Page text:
Batter’s Box: It’s Been Lit, Pham

Everything Chu thinks you need to know about Wednesday's best hitters is right here in the Batter's Box.

Tommy Pham (OF, Tampa Bay Rays) came out of nowhere three seasons ago and continues to produce, including Wednesday’s stellar hitting performance (5-6, 3 R, 2 2B, 2 RBI, SB). This is his third consecutive season as a high-level fantasy asset and is his second 20/20 season in the last three years.

Pham is an interesting case for the remainder of the season, as he’s on the record as saying that he’s playing through several injuries that would normally sideline him were it not for the Rays being in the playoff hunt. He’s a hard guy to bench based on what he’s done so far this season, but in the short term, can you bench him? On one hand, he has the injury concerns, but on the other, he appears to be playing quite well in spite of them, slashing .336/.421/.518 over the last month. His next two series against the Red Sox and Yankees aren’t necessarily ideal from a hitting perspective, and both teams have done a fairly decent job checking runners at first base to prevent steals.

This is the inherent difficulty with providing hitting analysis for one or two weeks. The sample sizes are small, and unlike starters, the matchups they face are more fluid. I’m not sure what options most people have on their bench to replace Pham if he ends up missing a day or you don’t like his matchup and injury situation, but the replacements I could suggest would only be temporary. Ideally, if Pham shows signs of slowing down, you’d let him rest on your bench until the Toronto series. That said, most people probably don’t have a spare outfielder with Pham’s upside just waiting for a chance to move into the lineup.

I’d advise you all to look closely at the upcoming schedules and see if you think there are exploitable matchups available (keeping in mind that a starting pitcher is only about 60-70% of the PA a hitter has on any given night). There are no magic bullets as hitter analysis generally requires larger sample sizes because you only get 4 (maybe 5) chances for a hitter to pay off while starting pitchers generally get several innings to produce. Good luck out there.

Yasiel Puig (OF, Cleveland Indians)—4-5, RBI. His .368 batting average in September is great, but the lack of power has been a bit frustrating for fantasy owners. Luckily, the Indians have one of the softest hitting schedules to finish out the season, so keep plugging Puig into your lineups.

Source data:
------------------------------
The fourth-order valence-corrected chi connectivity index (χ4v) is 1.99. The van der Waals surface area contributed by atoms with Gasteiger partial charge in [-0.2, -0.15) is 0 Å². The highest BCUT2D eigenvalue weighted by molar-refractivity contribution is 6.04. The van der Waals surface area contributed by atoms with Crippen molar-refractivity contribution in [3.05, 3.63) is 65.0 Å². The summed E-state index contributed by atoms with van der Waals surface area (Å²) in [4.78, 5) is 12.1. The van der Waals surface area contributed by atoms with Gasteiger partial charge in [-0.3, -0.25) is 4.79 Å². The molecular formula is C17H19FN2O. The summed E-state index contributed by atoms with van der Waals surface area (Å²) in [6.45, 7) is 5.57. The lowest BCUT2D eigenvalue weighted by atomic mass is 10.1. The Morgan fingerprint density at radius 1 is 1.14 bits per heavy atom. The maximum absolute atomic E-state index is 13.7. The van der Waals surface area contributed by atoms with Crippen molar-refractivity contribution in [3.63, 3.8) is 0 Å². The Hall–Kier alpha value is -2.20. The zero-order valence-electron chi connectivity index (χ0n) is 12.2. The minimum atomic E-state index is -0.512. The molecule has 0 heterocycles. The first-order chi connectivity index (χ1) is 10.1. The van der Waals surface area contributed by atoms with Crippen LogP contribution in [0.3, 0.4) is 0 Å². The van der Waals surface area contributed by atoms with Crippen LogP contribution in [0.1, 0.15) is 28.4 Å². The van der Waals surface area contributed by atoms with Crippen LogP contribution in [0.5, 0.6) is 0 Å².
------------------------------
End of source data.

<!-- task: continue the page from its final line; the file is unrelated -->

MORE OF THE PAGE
Bo Bichette (SS, Toronto Blue Jays)—3-6, 2 RBI. In 208 plate appearances in the major leagues, he has a .316/.361/.580 line with power and speed. His plate discipline hasn’t been ideal, but it’s far from bad. He may have ups and downs as a young player, but he’s looked 100% as advertised based on what we’ve seen so far.

Starlin Castro (2B, Miami Marlins)—3-4, 2 R, HR, 2 2B, RBI. Miami has one of the toughest schedules the rest of the way, so if you’ve been riding the consistent Castro up to this point, it might be time to hop off the wagon. He’s going to catch the best of the Nationals and Mets rotations which are not matchups I want to rely on.

Austin Hays (OF, Baltimore Orioles)—3-5, 2 R, 2 2B, RBI. He’s shown solid plate discipline in his first taste of major league action since 2017 and might be worth a look in deep leagues for the final part of the season while the Orioles are at home.

Brandon Nimmo (OF, New York Mets)—3-5, R, RBI. I’m still really high on this guy (compared to his current price in 2020 mocks) due to what we saw from him in 2018. I’m gonna keep saying it, but write this guys name down on a sticky note somewhere. He’s going to be a solid value.

Kevin Pillar (OF, San Francisco Giants)—3-5, 2 R, RBI, SB. He continues to be a solid (if unspectacular) fantasy outfielder in standard formats due to his power and speed combination. His hot streaks have made him probably seem better than he is, which is a fourth or fifth outfielder in 10- or 12-team leagues.  He has a nice upcoming series at home against the Rockies, but otherwise I’m not too excited about him for the rest of the season.

Jonathan Villar (2B/SS, Baltimore Orioles)—3-6, 3 R, HR, 2B, RBI, SB. Facing only the Mariners, Blue Jays and Red Sox for the rest of the season means that Villar is going to get plenty of plate appearances against sub-par pitching. He’s also on a six-game hitting streak with at least one run scored in each of those contests as well as back-to-back games with a home run and three steals during this stretch.

Pete Alonso (1B, New York Mets)—2-3, 2 R, HR, 2 RBI, BB. 50 is coming, folks. He’s just one dinger away. He was pretty cold for a week or so, but he’s now got three straight games with two hits, so it’s safe to say the slump is over.

Cody Bellinger (1B/OF, Los Angeles Dodgers)—2-5, 2 R, HR, 2B, RBI. He’s probably the NL MVP runner-up at this point and has absolutely ridiculous this season. He’s part of the top five picks for 2020 along with Mike Trout, Ronald Acuna Jr.Mookie Betts and Christian Yelich.